Landings

One small step, one giant leap. Magnificent desolation . . . Lunar dust like powder. It was no trouble to walk around, one said. Now the flag, now the rod. The surface resisted.

On this day in 1969, Neil Armstrong landed on the moon, followed shortly after by Buzz Aldrin, while Michael Collins maintained a solitary lunar orbit. The world watched. Meanwhile, the mother of Vivian Strong, shot dead by police at fourteen, was grieving. It’s the age of the Cold War space race, also Stonewall. Demonstrators in the U.S. and worldwide call for civil rights, an end to war, racial justice, housing and labor reforms. The U.S. has been at war with Vietnam for fourteen years at this point, and it will not end for another six. Millions dead, scorched earth.  It’s the age of the Biafran war in West Africa, The Troubles in Ireland, a Lybian coup underway, the Weathermen gathering in Chicago, the Rozariazo in Argentina, the first U.S. draft lottery since WWII about to begin. John marries Yoko and Chicago Police officers shoot Fred Hampton and Mark Clark, among others. Medgar, Malcolm, King: all have been assassinated, now. Blind Faith rocks Hyde Park, Franco closes the border, The Stones release Let it Bleed. In a talk to teachers delivered that year, James Baldwin opens with an acknowledgement of the moment at hand. Let’s begin, he says, by saying that we are living through a very dangerous time.  The following is a morning meditation on this moment and its lasting relevance to ours, culled from readily-accessible details about the Apollo 11 mission.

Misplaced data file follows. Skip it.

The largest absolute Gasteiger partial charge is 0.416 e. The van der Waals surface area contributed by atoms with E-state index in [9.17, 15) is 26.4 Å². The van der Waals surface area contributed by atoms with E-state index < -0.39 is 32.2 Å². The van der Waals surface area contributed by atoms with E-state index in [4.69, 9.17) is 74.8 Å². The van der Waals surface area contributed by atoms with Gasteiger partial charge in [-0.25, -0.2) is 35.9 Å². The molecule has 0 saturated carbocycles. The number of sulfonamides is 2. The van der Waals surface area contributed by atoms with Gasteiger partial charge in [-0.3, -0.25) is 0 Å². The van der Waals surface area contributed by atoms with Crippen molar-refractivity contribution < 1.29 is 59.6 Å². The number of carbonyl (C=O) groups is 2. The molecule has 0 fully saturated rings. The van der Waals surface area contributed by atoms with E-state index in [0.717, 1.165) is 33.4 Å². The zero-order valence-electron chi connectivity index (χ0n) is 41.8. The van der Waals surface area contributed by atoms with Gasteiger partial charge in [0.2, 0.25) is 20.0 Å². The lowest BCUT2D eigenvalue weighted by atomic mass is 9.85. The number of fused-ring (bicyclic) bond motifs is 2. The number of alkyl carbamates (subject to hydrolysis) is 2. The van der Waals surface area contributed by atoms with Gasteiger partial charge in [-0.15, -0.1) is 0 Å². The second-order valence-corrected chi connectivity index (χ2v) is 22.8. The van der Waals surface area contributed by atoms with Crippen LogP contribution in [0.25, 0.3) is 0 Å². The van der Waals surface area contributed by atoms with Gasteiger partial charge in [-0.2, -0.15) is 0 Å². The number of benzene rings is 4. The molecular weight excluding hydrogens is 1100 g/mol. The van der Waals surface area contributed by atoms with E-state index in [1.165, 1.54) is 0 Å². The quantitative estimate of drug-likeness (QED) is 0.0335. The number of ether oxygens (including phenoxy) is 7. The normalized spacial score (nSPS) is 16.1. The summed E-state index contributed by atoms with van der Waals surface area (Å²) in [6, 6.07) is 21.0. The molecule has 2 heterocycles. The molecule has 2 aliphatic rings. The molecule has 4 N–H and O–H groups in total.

One small step, one giant leap. Magnificent desolation, one remarked.
Lunar dust like powder. It was no trouble to walk around, one said.
Now the flag, now the rod. The surface resisted. It got only two inches in.
There was fear the flag would topple on camera or fly off. It did neither 
in the moment. I am not sure where it is now.  Salute, phone call, prayer.
Then a sixty-meter walk, photographs. Core samples collected: here’s soil,
plus rocks. Three new minerals discovered, later found also on earth. Now
a plaque. We come in peace, if not in peacetime.  There was a speech prepared
in the event of disaster; the ritual would mimic a burial at sea. Each, of course,
had their own, If I should die–

Meanwhile, one orbited the moon alone. Not since Adam, he said, regarding
the extremes of his solitude.  Although, it’s worth noting that accounts of Adam
suggest he was surrounded by a kingdom of earthlings preceding his arrival, not
to mention sunlight. 

The return was fraught, there was a long list of disaster scenarios. It landed
upside-down, for example, but there was a plan for this. Then came quarantine, 
then the parade, prayers of thanksgiving, cheers. 

It is possible to be awed, as Abernathy was, by a magnificent achievement,
while simultaneously enraged that it was pursued while other relatively simple 
requests were denied. Care for the sick, shelter: for children, fathers, veterans, 
grandmothers. Food, some relief for the caged. Some end to the caging of bodies. 
Some recognition of the unnamed dead. To ask, voice hoarse with rage and grief,
who commands this mission, who makes this leap? Just as it is possible 
to frame a gorgeous picture of a newborn and place it on a distant desk, 
in a corner office, to profess love and mean it, but never change a diaper,
never walk a wailing body back to peace.

For Your Looking Glass

for Jill Tarter, and stargazers everywhere*

Considering how you beheld, before your teeth had grown in, the wide embrace of infinite above you every time you looked up, how you wondered about the possibility that someone on an invisible and hypothetical planet, orbiting a just-visible or hypothetical star, in a possibly habitable zone, might at this moment or in a parallel twin moment, light years away, looking back with its parent, asking, Are we alone?